There is ongoing clinical need to improve estimates of disease outcome in prostate cancer. Machine learning (ML) approaches to pathologic diagnosis and prognosis are a promising and increasingly used strategy. In this study, we use an ML algorithm for prediction of adverse outcomes at radical prostatectomy (RP) using whole-slide images (WSIs) of prostate biopsies with Grade Group (GG) 2 or 3 disease.
We performed a retrospective review of prostate biopsies collected at our institution which had corresponding RP, GG 2 or 3 disease one or more cores, and no biopsies with higher than GG 3 disease. A hematoxylin and eosin-stained core needle biopsy from each site with GG 2 or 3 disease was scanned and used as the sole input for the algorithm. The ML pipeline had three phases: image preprocessing, feature extraction, and adverse outcome prediction. First, patches were extracted from each biopsy scan. Subsequently, the pre-trained Visual Geometry Group-16 convolutional neural network was used for feature extraction. A representative feature vector was then used as input to an Extreme Gradient Boosting classifier for predicting the binary adverse outcome. We subsequently assessed patient clinical risk using CAPRA score for comparison with the ML pipeline results.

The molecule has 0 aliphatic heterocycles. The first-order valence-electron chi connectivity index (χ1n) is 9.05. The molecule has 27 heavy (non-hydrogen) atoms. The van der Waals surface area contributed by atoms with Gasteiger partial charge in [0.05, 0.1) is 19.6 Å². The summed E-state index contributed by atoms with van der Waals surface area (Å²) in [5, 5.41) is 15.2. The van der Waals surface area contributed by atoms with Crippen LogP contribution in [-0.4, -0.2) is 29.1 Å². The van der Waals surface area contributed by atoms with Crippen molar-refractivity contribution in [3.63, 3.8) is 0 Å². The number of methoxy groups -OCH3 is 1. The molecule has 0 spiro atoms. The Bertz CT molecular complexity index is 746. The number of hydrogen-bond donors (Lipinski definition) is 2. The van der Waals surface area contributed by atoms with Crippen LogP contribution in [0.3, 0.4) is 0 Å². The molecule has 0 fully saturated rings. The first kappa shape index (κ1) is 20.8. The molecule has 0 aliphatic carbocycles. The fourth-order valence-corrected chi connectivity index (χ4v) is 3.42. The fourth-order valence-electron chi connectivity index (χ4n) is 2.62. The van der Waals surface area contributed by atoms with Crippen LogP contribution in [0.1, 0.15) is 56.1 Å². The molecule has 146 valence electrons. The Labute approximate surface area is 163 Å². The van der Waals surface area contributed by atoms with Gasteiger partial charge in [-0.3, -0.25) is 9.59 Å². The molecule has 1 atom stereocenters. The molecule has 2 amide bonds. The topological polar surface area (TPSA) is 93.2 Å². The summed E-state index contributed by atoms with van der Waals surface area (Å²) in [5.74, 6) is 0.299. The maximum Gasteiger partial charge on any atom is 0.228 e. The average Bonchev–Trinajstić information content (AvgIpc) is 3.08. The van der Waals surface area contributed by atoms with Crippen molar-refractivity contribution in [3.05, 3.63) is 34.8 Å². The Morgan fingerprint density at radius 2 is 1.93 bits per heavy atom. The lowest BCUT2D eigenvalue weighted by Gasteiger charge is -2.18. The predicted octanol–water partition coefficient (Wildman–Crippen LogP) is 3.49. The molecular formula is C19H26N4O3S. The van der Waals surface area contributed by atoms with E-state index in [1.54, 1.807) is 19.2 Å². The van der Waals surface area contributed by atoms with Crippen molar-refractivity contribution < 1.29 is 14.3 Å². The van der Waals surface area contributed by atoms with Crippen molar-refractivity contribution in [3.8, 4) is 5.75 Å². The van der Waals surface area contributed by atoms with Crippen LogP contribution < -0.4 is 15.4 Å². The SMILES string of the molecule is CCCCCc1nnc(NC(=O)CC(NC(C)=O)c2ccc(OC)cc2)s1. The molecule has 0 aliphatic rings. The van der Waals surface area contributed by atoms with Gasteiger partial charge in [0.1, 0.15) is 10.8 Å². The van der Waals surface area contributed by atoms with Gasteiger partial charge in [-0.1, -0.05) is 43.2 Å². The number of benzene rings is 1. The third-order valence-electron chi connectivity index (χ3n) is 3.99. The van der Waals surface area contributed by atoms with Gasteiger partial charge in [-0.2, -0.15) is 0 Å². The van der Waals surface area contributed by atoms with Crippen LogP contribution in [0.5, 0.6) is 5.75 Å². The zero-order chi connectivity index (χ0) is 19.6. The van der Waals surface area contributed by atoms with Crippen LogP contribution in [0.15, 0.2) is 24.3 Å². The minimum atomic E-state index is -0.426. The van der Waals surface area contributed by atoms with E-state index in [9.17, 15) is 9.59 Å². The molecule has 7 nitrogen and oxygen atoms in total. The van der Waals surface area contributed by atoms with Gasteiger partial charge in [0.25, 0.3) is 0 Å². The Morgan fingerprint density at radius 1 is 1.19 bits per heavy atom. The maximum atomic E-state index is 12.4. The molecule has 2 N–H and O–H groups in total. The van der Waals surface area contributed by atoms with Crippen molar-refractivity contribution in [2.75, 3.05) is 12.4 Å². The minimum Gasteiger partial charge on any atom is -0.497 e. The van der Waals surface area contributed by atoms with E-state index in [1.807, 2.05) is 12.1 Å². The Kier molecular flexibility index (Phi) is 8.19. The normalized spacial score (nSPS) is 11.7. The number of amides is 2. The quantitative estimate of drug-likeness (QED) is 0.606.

The data set included 361 WSIs from 107 patients (56 with adverse pathology at RP). The area under the receiver operating characteristic curves for the ML classification were 0.72 (95% CI, 0.62 to 0.81), 0.65 (95% CI, 0.53 to 0.79) and 0.89 (95% CI, 0.79 to 1.00) for the entire cohort, and GG 2 and GG 3 patients, respectively, similar to the performance of the CAPRA clinical risk assessment.
We provide evidence for the potential of ML algorithms to use WSIs of needle core prostate biopsies to estimate clinically relevant prostate cancer outcomes.
JCO clinical cancer informatics. 2022 Sep [Epub]
Nathan Paulson, Tal Zeevi, Maria Papademetris, Michael S Leapman, John A Onofrey, Preston C Sprenkle, Peter A Humphrey, Lawrence H Staib, Angelique W Levi
Stanford University, Stanford, CA., Yale School of Medicine, New Haven, CT.